For the past year, business executives, elected officials, economists, and even celebrities like Jerry Seinfeld have weighed in on the New York City exodus and its comeback. Now that spring is here and vaccinations are underway, people are asking “What does the comeback look like?” Is it trains filled with commuters? Times Square overflowing with tourists? Is it office buildings back to in-person hours and packed conference rooms?
The “new normal” for New York City may not look or feel exactly like the “old normal” but two things are certain: 1) New York City’s comeback relies on people feeling confident and comfortable with their level of risk as they go about their daily business (whether that be work or leisure related) and 2) The confidence and comfort level of the general public in certain spaces – particularly indoor spaces – will require the businesses and government agencies to actively participate in that risk mitigation.
So, what does risk mitigation look like from private business and public policy perspectives? Simply, it looks like updated and modernized biosecurity regulations, tools, and processes put into place that keep pathogen transmission to a minimum. The COVID-19 pandemic forces us to ask if we should rethink how we interact with air, surfaces and people who might be unknowingly infected with a virus. In a city as dense as New York, that may sound like a tall order, but there is some low-hanging fruit that could help kickstart the comeback and generate momentum for New York’s residents and visitors.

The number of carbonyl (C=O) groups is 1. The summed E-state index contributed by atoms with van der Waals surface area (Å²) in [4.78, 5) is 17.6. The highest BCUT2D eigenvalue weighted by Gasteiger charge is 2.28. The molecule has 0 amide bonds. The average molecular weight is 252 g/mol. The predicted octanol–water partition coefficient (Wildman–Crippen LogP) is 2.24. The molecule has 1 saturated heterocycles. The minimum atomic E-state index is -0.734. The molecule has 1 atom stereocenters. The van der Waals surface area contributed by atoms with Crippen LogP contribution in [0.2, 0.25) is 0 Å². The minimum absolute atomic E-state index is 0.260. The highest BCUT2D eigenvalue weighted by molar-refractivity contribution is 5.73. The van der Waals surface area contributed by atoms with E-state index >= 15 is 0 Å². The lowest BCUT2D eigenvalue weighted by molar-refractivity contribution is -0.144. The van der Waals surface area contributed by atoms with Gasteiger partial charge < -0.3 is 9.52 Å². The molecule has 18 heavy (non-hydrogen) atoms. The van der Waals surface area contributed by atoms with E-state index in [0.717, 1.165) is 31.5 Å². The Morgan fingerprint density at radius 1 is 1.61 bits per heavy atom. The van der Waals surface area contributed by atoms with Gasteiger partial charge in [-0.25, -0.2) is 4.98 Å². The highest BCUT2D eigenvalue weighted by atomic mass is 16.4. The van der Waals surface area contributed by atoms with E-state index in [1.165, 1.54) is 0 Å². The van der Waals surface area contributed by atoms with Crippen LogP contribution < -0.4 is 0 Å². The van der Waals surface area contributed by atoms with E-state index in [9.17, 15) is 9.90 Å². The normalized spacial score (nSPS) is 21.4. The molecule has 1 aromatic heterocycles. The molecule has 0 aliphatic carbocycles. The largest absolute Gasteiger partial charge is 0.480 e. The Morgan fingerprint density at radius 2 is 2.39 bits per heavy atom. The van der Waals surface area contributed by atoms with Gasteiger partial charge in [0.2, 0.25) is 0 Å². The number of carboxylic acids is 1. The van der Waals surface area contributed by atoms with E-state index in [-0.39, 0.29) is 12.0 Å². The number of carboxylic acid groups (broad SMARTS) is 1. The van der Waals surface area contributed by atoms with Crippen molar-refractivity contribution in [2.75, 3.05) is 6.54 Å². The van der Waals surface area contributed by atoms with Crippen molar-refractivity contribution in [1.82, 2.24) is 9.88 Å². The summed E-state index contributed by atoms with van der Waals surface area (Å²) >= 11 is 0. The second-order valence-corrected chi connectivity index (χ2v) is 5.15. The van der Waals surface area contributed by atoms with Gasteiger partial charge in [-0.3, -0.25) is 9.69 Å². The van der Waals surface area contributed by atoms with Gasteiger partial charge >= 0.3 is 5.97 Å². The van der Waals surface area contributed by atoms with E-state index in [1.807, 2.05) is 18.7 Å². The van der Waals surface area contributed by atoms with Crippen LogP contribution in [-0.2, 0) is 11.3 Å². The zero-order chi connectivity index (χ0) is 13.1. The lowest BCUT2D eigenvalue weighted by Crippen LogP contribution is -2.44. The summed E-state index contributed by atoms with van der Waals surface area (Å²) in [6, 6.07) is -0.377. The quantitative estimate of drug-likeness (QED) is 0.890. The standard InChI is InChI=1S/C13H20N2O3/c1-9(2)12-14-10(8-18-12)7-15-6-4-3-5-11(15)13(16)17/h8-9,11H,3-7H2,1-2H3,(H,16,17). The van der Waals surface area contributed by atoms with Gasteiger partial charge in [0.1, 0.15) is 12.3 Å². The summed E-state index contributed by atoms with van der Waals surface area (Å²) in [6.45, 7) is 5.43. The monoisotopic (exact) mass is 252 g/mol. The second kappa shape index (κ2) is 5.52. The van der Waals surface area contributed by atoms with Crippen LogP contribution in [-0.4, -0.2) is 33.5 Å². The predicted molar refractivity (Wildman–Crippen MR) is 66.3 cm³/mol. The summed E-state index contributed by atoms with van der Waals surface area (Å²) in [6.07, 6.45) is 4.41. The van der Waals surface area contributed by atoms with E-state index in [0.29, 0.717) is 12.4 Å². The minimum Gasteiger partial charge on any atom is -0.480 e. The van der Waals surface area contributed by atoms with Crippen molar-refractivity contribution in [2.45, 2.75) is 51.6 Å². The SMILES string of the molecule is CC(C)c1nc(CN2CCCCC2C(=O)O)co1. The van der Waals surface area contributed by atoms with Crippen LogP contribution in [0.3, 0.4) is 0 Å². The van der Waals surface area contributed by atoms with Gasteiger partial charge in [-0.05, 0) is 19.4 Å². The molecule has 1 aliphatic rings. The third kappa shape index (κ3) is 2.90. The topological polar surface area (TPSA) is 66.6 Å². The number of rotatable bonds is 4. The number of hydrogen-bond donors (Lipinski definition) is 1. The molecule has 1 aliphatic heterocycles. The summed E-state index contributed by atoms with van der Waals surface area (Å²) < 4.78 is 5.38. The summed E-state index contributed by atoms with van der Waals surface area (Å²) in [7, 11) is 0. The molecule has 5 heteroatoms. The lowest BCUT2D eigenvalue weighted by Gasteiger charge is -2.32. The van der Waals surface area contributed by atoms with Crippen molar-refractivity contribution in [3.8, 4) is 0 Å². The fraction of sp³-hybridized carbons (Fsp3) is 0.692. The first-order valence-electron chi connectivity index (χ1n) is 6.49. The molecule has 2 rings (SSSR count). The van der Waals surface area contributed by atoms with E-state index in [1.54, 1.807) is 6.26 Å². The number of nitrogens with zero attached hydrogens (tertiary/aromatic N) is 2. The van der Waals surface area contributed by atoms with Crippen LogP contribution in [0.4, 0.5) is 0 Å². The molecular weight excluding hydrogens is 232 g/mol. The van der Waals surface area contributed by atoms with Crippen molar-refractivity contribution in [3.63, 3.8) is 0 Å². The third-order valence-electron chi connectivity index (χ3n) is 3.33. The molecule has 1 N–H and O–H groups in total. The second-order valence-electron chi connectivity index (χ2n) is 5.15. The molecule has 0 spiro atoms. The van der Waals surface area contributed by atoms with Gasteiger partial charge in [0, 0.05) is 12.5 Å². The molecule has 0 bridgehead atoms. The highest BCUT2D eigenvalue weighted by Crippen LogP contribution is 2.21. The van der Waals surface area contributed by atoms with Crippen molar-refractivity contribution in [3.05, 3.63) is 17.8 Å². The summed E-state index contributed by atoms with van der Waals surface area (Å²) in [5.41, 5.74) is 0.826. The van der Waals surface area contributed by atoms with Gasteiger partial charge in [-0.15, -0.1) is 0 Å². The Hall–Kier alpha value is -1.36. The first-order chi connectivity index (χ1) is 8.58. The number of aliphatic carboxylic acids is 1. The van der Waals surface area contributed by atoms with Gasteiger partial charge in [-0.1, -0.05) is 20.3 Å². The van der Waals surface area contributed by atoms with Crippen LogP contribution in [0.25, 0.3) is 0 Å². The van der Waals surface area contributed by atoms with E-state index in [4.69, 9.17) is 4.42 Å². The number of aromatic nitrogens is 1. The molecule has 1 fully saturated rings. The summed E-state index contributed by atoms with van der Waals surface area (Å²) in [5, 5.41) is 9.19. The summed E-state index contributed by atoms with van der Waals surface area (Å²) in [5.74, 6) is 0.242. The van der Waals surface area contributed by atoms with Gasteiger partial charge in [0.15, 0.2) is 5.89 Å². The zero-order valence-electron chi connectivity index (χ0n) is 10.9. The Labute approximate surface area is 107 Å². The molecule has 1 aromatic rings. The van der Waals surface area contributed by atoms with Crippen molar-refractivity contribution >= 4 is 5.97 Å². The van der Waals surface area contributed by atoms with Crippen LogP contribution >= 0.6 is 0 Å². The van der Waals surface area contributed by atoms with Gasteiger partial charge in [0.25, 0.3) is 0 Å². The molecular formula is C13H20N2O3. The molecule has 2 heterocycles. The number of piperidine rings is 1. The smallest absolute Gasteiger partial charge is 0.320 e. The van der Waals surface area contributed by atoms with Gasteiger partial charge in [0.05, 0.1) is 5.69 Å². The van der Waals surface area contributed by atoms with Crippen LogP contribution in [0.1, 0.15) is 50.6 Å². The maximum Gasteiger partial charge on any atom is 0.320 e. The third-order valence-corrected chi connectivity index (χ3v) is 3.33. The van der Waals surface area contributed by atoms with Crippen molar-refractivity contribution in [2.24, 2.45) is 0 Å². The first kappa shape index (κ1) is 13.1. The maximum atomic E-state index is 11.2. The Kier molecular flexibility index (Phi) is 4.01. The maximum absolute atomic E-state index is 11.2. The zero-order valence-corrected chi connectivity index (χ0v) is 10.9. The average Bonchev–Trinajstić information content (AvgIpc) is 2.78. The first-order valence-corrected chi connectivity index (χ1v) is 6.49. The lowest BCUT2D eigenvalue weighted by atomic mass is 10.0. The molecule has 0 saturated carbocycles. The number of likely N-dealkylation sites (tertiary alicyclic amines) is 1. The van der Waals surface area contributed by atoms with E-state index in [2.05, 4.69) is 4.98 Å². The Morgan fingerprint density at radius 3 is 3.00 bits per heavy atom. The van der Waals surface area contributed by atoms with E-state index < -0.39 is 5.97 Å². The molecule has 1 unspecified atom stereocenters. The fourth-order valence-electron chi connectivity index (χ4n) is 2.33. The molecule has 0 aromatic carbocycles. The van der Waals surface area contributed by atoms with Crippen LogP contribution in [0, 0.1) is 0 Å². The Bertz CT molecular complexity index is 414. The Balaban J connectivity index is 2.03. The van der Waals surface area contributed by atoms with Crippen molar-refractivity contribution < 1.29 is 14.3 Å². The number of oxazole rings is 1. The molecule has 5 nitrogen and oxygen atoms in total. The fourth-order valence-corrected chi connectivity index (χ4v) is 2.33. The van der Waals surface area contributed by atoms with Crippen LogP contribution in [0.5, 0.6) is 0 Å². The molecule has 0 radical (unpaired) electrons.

While COVID is the immediate concern, implementing biosecurity measures has benefits to the NYC economy with an eye to the long term. A study by the workforce solutions company Circadian states that unscheduled absenteeism, primarily caused by employee illness, costs employers roughly $3,600 per year for each worker. Concurrently, Harvard University published a study titled “The Impact of Green Buildings on Cognitive Function,” where researchers linked better indoor environment quality to high cognitive function of their test subjects. If these results were applied to knowledge workers in the typical NYC office, this would result in roughly $6,500 per employee per year for employers in increased productivity. These studies show that healthier indoor spaces lead to a healthier, more productive employee that directly contributes to the profitability of the company they work for.
A COVID comeback that signals the next great wave of NYC productivity? That sounds like a win-win for New York.